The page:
This week saw the first group-stage matches of the UEFA Champions League—the nine-month long, 32-team competition to determine the best soccer club in Europe, and eventually, in the world. Like many competitions in recent memory, Europe’s most popular and most decorated clubs came out swinging. Reigning champions Real Madrid crushed APOEL Nicosia, a Cypriot team, with a final score of 3-0. British Premier League champions Chelsea left Azerbaijani club Qarabag in the dust after a 6-0 routing. In perhaps the most anticipated game of the competition thus far, Barcelona defeated Juventus 3-0 in a rematch of last year’s semi-final.
Apart from a couple of other anticipated games, the opening rounds of the competition were somewhat predictable. The results of this weekend highlighted an endemic lack of parity in European soccer. Increasingly, competition has stagnated across the continent, with big money teams increasingly shutting out less affluent sides. In Europe’s most elite tournament, only nine different teams have reached the semi-finals in the past decade.
This is apparent in domestic leagues as well. The same three German clubs have won the top flight since 2005 with Bayern Munich, one of Europe’s perennially dominate teams, having won the last five titles. Similarly, Spain’s La Liga has been crushed by Real Madrid and Barcelona in recent memory, with Atlético Madrid being the only other team to snap up the title in the last fourteen years. Perhaps the only anomaly to soccer’s strict hierarchical tradition is Leicester City, who won the 2015-2016 season of Britsh Premier League with 5,000-1 odds at the beginning of the season.
The lack of parity is something that is found outside of Europe as well. In America, this issue can be found across the sports to a lesser degree. The National Football League has seen eight winners in the last 10 Super Bowls, while in Major League Baseball, 13 teams have made the World Series in that same timeframe. While professional basketball may seem like the exception, due to the long standing dynasties that reign over the league, the same still holds true. The Golden State Warriors, a mere three seasons before winning the league, had a 35%-win percentage and were one of the worst teams in basketball.
Even with these statistics, sports in the United States still seems to possess what European soccer lacks: mobility. A poor team can micro manage their way out of obscurity and into winning position, something that is nearly impossible in Europe without substantial financial backing.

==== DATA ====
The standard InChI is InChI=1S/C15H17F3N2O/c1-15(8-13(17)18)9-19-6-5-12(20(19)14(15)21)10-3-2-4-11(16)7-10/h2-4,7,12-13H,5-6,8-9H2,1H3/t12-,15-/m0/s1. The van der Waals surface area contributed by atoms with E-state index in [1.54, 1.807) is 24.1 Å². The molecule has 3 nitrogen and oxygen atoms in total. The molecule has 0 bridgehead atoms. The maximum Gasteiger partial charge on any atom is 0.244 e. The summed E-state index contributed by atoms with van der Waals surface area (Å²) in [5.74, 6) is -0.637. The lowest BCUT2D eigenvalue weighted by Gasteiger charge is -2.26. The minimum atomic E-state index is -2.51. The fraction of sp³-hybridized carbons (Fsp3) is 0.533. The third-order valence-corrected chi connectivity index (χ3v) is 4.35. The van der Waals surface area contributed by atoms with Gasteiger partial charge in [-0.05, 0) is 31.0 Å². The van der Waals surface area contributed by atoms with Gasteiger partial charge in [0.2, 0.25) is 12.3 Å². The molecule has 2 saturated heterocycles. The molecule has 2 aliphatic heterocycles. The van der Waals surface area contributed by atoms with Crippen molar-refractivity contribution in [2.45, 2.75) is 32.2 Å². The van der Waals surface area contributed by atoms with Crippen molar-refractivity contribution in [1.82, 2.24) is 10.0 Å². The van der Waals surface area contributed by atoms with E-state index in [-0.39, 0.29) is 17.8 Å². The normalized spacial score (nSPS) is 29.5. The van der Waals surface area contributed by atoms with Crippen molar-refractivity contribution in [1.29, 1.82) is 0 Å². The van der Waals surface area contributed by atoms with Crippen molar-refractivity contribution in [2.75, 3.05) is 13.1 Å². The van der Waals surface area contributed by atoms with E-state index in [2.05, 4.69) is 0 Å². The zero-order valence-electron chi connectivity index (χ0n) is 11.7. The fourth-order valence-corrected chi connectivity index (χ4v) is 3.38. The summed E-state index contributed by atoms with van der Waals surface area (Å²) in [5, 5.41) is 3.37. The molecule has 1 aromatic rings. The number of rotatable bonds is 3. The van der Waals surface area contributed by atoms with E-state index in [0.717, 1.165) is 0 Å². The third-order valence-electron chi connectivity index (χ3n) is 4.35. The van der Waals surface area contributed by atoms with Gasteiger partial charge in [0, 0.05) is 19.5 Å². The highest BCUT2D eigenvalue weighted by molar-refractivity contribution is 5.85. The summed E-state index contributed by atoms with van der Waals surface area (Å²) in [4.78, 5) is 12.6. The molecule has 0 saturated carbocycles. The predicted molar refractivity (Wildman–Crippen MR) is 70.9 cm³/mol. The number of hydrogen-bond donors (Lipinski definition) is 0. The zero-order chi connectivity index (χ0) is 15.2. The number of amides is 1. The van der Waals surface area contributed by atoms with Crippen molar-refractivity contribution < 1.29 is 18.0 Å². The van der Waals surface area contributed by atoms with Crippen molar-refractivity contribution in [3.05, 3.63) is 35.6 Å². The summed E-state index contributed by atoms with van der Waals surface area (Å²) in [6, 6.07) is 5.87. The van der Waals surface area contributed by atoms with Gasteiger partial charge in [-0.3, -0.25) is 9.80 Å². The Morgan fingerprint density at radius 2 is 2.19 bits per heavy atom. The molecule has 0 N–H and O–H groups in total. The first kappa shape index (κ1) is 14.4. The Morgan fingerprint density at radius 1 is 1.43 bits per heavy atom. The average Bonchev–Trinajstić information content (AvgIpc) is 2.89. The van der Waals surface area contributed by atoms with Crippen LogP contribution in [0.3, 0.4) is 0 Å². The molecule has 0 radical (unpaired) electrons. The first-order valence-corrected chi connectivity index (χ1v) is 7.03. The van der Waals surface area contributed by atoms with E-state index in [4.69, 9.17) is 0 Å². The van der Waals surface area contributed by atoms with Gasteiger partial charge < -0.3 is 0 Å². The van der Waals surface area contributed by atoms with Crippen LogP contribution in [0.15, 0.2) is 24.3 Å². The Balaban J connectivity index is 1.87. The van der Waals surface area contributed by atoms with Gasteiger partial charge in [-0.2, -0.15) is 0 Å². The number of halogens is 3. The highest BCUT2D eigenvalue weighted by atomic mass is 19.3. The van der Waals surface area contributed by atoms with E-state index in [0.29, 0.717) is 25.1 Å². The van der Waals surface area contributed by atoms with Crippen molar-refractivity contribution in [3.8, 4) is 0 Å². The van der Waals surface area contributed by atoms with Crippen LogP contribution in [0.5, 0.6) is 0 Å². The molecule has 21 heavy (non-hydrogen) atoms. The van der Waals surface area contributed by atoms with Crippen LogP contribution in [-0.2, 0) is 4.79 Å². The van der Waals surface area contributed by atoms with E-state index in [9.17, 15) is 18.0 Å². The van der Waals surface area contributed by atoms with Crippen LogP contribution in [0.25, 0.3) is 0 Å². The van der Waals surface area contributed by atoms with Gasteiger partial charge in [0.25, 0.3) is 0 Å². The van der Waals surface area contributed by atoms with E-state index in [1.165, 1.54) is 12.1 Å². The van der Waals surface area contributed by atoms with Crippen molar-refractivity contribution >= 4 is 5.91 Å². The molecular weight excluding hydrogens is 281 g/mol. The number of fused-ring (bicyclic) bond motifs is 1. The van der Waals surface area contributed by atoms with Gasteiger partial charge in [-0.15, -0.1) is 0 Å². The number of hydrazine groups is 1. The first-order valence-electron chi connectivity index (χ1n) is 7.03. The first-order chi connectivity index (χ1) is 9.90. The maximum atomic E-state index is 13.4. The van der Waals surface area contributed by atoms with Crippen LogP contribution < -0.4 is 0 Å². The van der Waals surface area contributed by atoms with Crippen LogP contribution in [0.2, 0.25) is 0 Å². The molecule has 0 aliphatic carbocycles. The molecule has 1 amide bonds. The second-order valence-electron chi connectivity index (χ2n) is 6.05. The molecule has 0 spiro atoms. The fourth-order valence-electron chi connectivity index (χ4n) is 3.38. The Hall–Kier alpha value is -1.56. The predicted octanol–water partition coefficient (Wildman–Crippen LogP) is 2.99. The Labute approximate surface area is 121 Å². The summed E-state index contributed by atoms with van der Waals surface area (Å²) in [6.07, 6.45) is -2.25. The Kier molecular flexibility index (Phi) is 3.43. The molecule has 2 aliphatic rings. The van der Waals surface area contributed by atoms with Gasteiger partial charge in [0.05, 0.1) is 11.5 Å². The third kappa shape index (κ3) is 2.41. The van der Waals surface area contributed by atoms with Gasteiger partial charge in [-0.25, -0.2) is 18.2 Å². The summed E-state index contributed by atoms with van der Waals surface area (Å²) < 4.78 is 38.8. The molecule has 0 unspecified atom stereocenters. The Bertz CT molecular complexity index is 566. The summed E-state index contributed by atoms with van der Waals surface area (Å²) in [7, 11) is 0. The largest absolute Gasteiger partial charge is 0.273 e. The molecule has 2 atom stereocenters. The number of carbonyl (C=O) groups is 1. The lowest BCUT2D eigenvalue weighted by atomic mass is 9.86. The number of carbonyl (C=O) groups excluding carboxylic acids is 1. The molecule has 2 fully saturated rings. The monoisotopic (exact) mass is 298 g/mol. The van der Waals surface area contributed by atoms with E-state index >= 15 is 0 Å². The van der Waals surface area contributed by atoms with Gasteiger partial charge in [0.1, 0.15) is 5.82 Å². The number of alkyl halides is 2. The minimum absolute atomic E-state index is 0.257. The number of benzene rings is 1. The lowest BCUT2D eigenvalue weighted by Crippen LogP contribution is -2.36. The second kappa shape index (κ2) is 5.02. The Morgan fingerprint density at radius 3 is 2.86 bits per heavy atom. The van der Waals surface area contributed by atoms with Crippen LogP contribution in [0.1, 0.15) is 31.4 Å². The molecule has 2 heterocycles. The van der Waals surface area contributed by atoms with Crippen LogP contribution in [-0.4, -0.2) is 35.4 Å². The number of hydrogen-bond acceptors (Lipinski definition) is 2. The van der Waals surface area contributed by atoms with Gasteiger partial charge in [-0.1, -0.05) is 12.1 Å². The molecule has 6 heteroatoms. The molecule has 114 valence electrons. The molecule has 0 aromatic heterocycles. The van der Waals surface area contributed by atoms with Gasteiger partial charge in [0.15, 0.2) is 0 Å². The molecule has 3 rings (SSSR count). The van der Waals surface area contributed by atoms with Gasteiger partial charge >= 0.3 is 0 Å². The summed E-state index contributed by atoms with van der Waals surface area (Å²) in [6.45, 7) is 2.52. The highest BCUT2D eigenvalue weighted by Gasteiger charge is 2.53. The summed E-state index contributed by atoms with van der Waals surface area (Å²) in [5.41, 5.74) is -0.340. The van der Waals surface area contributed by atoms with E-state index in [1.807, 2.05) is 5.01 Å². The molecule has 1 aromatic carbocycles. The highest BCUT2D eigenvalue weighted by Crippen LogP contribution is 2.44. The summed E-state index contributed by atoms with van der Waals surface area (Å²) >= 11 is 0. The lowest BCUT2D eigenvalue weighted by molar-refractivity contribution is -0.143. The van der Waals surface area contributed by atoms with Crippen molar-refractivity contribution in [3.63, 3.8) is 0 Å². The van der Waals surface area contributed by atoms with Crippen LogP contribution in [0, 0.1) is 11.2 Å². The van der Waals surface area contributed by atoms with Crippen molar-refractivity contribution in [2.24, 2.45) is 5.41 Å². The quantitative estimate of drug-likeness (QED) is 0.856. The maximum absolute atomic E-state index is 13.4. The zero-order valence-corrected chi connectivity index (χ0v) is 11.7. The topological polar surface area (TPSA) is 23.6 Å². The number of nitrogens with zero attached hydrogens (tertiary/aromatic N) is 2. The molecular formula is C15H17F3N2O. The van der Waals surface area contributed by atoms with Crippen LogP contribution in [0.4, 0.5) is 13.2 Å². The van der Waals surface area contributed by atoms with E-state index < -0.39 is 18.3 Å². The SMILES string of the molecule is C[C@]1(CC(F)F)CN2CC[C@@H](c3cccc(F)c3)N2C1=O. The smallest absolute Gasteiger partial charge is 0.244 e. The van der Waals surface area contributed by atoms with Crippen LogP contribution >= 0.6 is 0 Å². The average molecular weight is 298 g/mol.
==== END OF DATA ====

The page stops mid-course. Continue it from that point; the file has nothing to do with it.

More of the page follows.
The nuances of American and European sports culture are also strikingly different. While American sports teams may have more mobility, American athletes can face problems when finding a team. Most great American athletes work their way up through high school, then collegiate sporting grounds. Once they graduate, these players end up being drafted. Poor-performing teams, including those with smaller budgets, are still able to select the year’s best players. Europe, on the other hand, boasts academy systems, when players arrive at independent soccer schools associated with existing clubs, rather than institutions. Clubs with larger funds are thus able to build more attractive academies to lure in the most talented stars of every age.
Perhaps the most striking difference is the lack of a salary cap. American club teams work under a league set cap, in which teams are given a limited amount of money to spend on players. This allows for generally underperforming teams to sign big name players, luring them in with generous salaries. In European soccer, a different standard holds true: the richer your club is, the more dominant you will be because no salary cap exists. And unlike American sports, where trades and free agency fosters player mobility, soccer works on a cash-for-player system. Perhaps the only such restriction is UEFA’s Financial Fair Play (FFP) rules, which preclude clubs from excess spending, leveling hefty fines on teams that do so. However, the highest profile transactions are still being initiated by the same teams.
A gripping recent example of this is France’s top team: Paris Saint-Germain. The team existed in relative obscurity until they were bought by Qatar Sports Investments, a wing of the Qatari government, in 2012. Since then, they have dominated the transfer market, recently setting the world record for Brazilian forward Neymar Júnior, who they spent 222 million euros on.
Ultimately, this is a system that would be incredibly difficult to reform. Overhauling the academy system would take years, and instituting a salary cap would be logistically impossible due to the depth and number of European soccer systems that play against each other. However, this may not be a bad thing. Europe’s best teams enjoy some competition between them, with all of them gaining a massive international following. But for fans of other teams, it’s just another season to hope for a marginally better finish.
Tobias Wertime can be reached at firstname.lastname@example.org